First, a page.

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Redefining the purpose of a corporation – theory or practice?

Posted on January 20, 2019

Cristina Stoica
Cristina Stoica
Manager Corporate Governance

In August 2019, the U.S. Business Roundtable (BRT), a non-profit association composed of corporate CEOs, issued a statement redefining the purpose of a corporation. The BRT has defined a corporation’s purpose as working for the benefit of all stakeholders, such as customers, employees, suppliers, communities where the company operates, as well as shareholders. Drafted following months of consultation with CEOs and members of the political, academic and NGO sectors, the statement was signed by 181 CEOs, or 95% of BRT members (though not by the companies they represent).

The statement declares each stakeholder group to be essential for the long-term success of any business. Signatories to the statement commit to:

  • Deliver value to their customers
  • Invest in their employees by providing fair compensation and benefits, investing in training and continuous learning, as well as foster diversity and inclusion
  • Deal fairly and ethically with their suppliers
  • Support the communities in which the companies operate by respecting the people as well as the environment by embracing sustainable business practices
  • Generate long-term value to its shareholders who provide capital, by committing to transparency and constant engagement.

The redefined purpose represents a significant shift from the BRT’s previous statements, first authored in 1997, that the purpose of the company is solely to maximize shareholder return. However, in a follow-up statement, BRT made clear that it does not support radical corporate governance changes derived from the new principles, as such changes may become disruptive for the U.S. market.

Although the statement was initially well received, not all reactions were positive. The Council of Institutional Investors (CII), a non-profit organisation representing the U.S. pension and employee benefit funds with assets of more than USD 4 trillion, openly opposed the new articulation of the purpose of a corporation. CII asserts that the BRT statement effectively relegates shareholders to the role of capital provisioners, while leaving their ownership interest unaddressed. By extension, CII believes the new principles generate a risk of diminished shareholder rights and does not provide mechanisms of accountability for a company’s stakeholders.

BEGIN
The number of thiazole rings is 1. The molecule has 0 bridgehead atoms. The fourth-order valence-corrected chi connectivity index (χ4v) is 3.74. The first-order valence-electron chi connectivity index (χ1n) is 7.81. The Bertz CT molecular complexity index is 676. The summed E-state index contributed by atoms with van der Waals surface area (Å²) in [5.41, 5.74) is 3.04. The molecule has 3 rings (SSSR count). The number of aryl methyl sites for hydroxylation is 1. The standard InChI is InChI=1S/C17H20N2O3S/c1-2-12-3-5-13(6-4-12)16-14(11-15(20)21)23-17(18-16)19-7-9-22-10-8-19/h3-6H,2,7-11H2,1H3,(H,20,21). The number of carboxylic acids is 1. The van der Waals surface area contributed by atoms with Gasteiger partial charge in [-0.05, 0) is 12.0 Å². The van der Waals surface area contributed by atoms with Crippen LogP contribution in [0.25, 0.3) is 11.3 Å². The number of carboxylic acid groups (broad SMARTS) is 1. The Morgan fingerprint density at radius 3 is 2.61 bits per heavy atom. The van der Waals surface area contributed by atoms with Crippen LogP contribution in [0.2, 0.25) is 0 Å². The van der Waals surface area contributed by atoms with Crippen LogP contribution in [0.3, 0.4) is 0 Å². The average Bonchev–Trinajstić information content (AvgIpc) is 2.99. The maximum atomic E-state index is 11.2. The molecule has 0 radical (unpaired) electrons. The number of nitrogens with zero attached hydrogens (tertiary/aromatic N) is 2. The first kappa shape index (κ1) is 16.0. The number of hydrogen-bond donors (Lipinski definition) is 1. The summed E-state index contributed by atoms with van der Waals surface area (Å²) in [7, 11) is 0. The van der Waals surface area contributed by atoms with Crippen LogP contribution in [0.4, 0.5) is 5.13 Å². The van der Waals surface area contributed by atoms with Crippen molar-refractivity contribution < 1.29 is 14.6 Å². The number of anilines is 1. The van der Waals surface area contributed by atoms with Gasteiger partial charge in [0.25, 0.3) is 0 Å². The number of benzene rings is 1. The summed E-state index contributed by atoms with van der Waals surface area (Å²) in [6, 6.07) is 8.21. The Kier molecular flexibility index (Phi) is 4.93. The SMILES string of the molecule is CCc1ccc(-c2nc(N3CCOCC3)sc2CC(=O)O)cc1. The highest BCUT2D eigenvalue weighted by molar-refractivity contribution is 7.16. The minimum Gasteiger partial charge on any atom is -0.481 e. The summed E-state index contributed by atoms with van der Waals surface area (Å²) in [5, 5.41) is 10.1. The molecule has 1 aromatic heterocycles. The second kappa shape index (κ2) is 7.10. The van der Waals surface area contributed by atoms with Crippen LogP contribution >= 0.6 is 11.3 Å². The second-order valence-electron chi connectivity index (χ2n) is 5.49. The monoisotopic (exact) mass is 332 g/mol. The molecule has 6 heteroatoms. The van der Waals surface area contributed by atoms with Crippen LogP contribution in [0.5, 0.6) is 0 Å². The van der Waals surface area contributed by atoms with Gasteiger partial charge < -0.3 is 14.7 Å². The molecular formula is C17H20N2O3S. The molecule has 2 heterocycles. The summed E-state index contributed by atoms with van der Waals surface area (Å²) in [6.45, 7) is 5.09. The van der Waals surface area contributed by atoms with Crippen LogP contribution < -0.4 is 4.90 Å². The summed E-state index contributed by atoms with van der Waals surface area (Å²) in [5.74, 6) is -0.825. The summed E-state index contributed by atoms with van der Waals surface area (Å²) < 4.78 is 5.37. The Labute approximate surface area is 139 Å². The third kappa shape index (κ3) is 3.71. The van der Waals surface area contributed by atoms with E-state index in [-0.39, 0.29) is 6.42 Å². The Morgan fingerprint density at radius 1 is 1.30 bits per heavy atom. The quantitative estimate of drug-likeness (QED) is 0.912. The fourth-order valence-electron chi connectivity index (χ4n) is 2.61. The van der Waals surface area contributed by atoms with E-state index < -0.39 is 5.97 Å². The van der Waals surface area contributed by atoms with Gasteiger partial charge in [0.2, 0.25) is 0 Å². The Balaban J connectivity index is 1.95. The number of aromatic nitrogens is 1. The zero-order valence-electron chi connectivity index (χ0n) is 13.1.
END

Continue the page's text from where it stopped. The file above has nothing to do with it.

Shareholder primacy theory – history and effects

The BRT has periodically issued principles of corporate governance since 1978. Each of the previously issued versions has followed the shareholder primacy theory, which defines the main purpose of a corporation as maximizing shareholder value. Management and the board were accountable to stockholders first and the interests of other stakeholders such as employee were only “relevant as a derivative of the duty to stockholders.”

The previous corporate governance statement issued by the BRT, as well as many of the U.S. corporate governance standards and practices over the last decades have been based on a theory first published by economist Milton Friedman in a 1970 essay. Friedman’s theory considers a company’s responsibility to maximize profits for its shareholders as its only means to achieve economic success. The theory specifically excludes any responsibility of a corporation towards society, whose interests are to be guarded by the government, rather than the business sector.

Friedman’s theory has underpinned many of the corporate governance practices developed in the U.S. market over the last 40 years, such as executive compensation related to the company’s performance, shareholder rights and the role of the board of directors. While the Friedman theory is considered a cornerstone of free market capitalism, it has been criticized for promoting short-termism and thereby increasing the risk of shareholder activism, putting upward pressure on executive remuneration and practices such as share buybacks to boost short-term results.